Groundwater Collection and Groundwater Barrier

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					Groundwater Barriers and the Water Table
  Groundwater barriers are impermeable materials, either naturally located or
artificially placed underground that seek to raise the water table by preventing
groundwater from draining downstream. Natural groundwater barriers are the
materials that create aquifers. An aquifer is an underground source of water,
underneath it is a material that water cannot pass through, such as bedrock. Above the
aquifer is usually the top of the water table. However, there are aquifers that are
trapped between two groundwater barriers. These are the most pure, and can travel for
thousands of miles untouched by surface contaminants. Artificial groundwater barriers
are put in place to protect the water table and to raise it in certain locations. There are
several reasons for doing this. In regions with low water tables and minimal surface
water, irrigation can be very expensive. A groundwater barrier can raise the water
table to the level where it can be easily used for irrigation or natural watering of fields.
They are also called subsurface dykes. It is an underground dam placed within the
flow zone of an aquifer.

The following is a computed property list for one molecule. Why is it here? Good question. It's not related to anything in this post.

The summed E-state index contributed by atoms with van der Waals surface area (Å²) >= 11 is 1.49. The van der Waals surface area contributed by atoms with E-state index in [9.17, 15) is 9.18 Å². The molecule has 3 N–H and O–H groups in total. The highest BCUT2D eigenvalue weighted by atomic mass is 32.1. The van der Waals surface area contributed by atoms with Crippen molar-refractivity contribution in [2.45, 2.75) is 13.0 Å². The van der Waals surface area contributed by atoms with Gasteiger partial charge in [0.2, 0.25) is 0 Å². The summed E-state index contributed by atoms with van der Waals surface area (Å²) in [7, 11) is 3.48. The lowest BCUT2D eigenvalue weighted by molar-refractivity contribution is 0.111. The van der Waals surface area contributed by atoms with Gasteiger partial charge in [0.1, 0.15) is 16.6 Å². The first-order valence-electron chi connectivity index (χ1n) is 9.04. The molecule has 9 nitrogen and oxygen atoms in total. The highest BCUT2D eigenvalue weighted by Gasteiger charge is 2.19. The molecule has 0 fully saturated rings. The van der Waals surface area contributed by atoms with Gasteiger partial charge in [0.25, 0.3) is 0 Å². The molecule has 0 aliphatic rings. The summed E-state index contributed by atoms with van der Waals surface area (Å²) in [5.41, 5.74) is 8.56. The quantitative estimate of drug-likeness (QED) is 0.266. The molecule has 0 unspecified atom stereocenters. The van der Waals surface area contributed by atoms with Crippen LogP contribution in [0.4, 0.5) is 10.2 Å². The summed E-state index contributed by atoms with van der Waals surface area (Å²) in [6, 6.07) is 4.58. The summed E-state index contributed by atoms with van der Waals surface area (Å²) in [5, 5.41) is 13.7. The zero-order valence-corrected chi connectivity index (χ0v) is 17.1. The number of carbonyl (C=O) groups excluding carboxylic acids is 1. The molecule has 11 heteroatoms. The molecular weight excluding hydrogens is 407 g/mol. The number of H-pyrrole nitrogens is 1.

Controlling the Water Table
  In densely populated areas, with yearly wet and dry seasons, conserving
groundwater during the dry periods is very important. A groundwater barrier placed in
the right location will raise the water table in that spot, and keep the aquifer from
draining the water away. They are put in place in a manner similar to tunnel
construction, where a trench is dug large enough for the barrier to be lowered into.
This must be done from the surface to the nearest, natural groundwater barriers. In
most places, this natural barrier is the bedrock upon which buildings are constructed.
Once the structure of the barrier is in place, the most common method is to sheath the
structure in the impermeable material, usually plastic, from the bedrock to the surface.
This will slow the drainage of water and raise the water table. There are risks
associated with this method. If the wet season has higher than average rainfall
amounts, the region with the artificial barrier will definitely experience flooding. This
does not outweigh the cost of a permanent, easy to maintain irrigation system.
  Groundwater Collection and Where the Water Goes
  Groundwater collection is the use of containers that store rainwater, preventing this
water from rejoining the water table. They are useful in the same regions where you
put a groundwater barrier, and they can supplement each other to ensure that both
your fields and homes have water. Groundwater collection can be used anywhere,
from big cities to rural farmlands. Collection systems are typically made up of a tank
to collect rainwater, a natural filter system, like sand, to remove large contaminants,
and a main storage tank that overflows into the water table. These systems can be
used to raise the water table in a field when there is little rain, or to keep you house
from having to pay for city water.
  This article about groundwater barrier is written by the author who has great deal of
knowledge about Groundwater collection.

				
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